SpaceX Wins Air Force Satellite Launch Contract

Contract opens up competition for military payload launches to private space companies.

The U.S. Air Force has awarded SpaceX a $130 million contract to launch its AFSC-52 satellite into orbit—a groundbreaking and promising decision for the growing private space industry.

The satellite is expected to launch in 2020 aboard the Falcon Heavy, the most powerful commercial rocket in the world. According to the contract posting, SpaceX will provide “launch vehicle production and mission, as well as integration, launch operations and spaceflight worthiness activities.”

The contract, part of the Evolved Expendable Launch Vehicle (EELV) program, marks the first major deal for the private space company to launch a larger spy satellite. SpaceX has already bid successfully for Air Force contracts to launch three military GPS satellites using its Falcon 9 rocket, with the option of delivering two more satellites into orbit.

First launch of SpaceX’s Falcon Heavy, with its famous Starman cargo.

This development comes mere months after SpaceX’s first successful launch of the Falcon Heavy.

The company beat out its biggest rival, United Launch Alliance (ULA), a Lockheed Martin-Boeing joint venture that previously had a monopoly on launching sensitive Air Force payloads into space.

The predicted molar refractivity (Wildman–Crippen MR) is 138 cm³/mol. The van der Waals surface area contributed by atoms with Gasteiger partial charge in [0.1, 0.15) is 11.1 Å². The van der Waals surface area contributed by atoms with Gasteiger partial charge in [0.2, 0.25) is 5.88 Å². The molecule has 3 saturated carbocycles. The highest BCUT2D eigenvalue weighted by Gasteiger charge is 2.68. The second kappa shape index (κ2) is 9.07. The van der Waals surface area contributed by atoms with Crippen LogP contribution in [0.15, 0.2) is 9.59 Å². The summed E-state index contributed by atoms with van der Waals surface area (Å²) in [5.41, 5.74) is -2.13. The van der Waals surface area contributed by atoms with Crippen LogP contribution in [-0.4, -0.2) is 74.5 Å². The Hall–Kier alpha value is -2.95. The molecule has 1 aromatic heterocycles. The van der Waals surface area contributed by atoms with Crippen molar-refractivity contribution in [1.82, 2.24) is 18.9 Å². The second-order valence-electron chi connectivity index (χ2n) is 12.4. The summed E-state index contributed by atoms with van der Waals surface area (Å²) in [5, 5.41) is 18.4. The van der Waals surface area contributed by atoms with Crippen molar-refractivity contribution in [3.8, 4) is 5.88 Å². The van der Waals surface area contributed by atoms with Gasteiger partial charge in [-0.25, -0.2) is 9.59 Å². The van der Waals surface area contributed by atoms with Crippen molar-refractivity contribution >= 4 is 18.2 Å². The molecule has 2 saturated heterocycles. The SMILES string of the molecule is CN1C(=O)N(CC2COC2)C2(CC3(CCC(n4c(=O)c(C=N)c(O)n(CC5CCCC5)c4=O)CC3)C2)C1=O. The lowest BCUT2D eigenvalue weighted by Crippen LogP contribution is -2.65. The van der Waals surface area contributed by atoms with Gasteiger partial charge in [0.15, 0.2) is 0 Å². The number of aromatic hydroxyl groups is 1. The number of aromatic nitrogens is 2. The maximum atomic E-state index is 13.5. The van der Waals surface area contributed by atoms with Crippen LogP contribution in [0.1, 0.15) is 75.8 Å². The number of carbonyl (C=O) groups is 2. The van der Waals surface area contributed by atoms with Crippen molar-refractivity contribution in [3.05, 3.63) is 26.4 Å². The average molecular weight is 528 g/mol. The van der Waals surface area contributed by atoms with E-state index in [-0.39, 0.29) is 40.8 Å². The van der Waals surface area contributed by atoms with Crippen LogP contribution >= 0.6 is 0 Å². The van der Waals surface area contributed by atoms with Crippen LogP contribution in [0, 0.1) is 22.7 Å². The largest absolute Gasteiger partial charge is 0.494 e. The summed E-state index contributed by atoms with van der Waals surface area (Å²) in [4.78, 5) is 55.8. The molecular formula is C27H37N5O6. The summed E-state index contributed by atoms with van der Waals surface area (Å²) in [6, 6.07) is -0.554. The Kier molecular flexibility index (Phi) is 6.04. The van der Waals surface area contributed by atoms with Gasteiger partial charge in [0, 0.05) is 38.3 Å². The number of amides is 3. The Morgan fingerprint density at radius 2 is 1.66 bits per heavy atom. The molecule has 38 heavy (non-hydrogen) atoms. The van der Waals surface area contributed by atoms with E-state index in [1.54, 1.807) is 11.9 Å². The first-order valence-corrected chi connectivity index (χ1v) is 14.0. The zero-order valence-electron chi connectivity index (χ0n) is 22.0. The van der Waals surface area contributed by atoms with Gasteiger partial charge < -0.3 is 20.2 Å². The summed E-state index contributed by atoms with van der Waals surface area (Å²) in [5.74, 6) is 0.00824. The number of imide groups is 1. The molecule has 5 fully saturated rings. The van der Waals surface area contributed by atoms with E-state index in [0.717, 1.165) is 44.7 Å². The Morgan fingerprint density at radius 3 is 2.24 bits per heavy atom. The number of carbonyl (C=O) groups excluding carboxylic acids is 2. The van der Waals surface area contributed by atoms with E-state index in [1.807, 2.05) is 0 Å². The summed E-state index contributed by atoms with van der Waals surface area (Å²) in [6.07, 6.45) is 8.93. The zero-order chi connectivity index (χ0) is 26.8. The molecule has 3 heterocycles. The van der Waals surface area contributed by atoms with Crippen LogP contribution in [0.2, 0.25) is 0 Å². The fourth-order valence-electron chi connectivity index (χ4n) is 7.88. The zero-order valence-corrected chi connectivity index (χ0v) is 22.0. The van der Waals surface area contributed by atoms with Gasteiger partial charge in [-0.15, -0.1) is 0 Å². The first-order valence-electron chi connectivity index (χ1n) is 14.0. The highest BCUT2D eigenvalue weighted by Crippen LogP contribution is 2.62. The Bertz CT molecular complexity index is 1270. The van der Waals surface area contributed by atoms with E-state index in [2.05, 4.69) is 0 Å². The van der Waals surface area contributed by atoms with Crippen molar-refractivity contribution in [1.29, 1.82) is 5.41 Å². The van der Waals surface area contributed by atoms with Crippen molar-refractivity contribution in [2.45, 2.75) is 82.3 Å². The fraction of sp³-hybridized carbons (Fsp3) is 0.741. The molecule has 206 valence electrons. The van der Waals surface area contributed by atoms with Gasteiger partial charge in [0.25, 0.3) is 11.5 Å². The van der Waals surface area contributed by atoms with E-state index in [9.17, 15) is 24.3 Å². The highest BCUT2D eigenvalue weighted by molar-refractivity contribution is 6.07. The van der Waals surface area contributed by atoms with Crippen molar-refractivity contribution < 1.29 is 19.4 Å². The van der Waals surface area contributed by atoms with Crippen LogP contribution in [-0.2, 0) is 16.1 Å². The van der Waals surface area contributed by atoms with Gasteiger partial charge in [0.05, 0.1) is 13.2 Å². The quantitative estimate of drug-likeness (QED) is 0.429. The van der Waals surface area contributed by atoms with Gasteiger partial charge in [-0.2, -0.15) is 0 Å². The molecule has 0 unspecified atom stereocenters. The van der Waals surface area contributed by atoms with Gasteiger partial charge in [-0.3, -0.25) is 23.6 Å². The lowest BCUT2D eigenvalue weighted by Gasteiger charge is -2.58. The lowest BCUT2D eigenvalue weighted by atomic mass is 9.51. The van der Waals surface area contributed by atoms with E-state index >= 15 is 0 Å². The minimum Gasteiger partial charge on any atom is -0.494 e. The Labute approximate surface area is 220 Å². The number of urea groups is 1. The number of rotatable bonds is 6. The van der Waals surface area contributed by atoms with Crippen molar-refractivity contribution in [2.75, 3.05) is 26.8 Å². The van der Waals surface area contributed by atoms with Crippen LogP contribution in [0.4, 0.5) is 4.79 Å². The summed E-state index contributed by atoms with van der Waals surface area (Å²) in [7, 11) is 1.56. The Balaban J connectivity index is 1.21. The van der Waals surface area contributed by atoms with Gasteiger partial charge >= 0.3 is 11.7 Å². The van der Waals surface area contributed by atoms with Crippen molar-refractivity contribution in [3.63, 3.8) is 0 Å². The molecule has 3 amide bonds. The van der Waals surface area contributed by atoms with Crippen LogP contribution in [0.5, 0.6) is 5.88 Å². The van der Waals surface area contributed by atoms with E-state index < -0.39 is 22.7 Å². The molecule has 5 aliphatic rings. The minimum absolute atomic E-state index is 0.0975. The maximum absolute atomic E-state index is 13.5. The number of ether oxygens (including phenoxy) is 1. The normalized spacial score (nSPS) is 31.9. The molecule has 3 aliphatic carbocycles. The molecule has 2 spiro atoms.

Elon Musk, founder, CEO and lead designer of SpaceX, has said that the Falcon Heavy operates at one-third the cost of the ULA’s Delta IV Heavy. Falcon Heavy is more cost-effective because the company recovers the rocket’s booster: following liftoff, the two side boosters separate from the center core and return to a landing site for future reuse.

This contract serves as a validation for SpaceX, which previously sued the Air Force for the right to compete for EELV launches. The Air Force had granted a contract to ULA for the EELV program without any competition from other launch providers.

SpaceX’s successful bids have broken ULA’s monopoly over Air Force launch activities, setting an important precedent for the future of space launches. “We’re coming to a point [where the lower cost to launch is] enabling business plans to close in space that never were possible before,” Air Force Secretary Heather Wilson said at a congressional subcommittee hearing last March.

SpaceX is already one of the leading aerospace companies in the world, having completed missions for NASA, deliveries to the International Space Station, and launches for commercial satellite companies. The company is now winning military contracts.

Competition for these launches could encourage innovation, efficiency and cost reductions—and potentially open the door to more competition from other private space companies.

Read more about the growth of the global private space industry at China’s Private Space Race.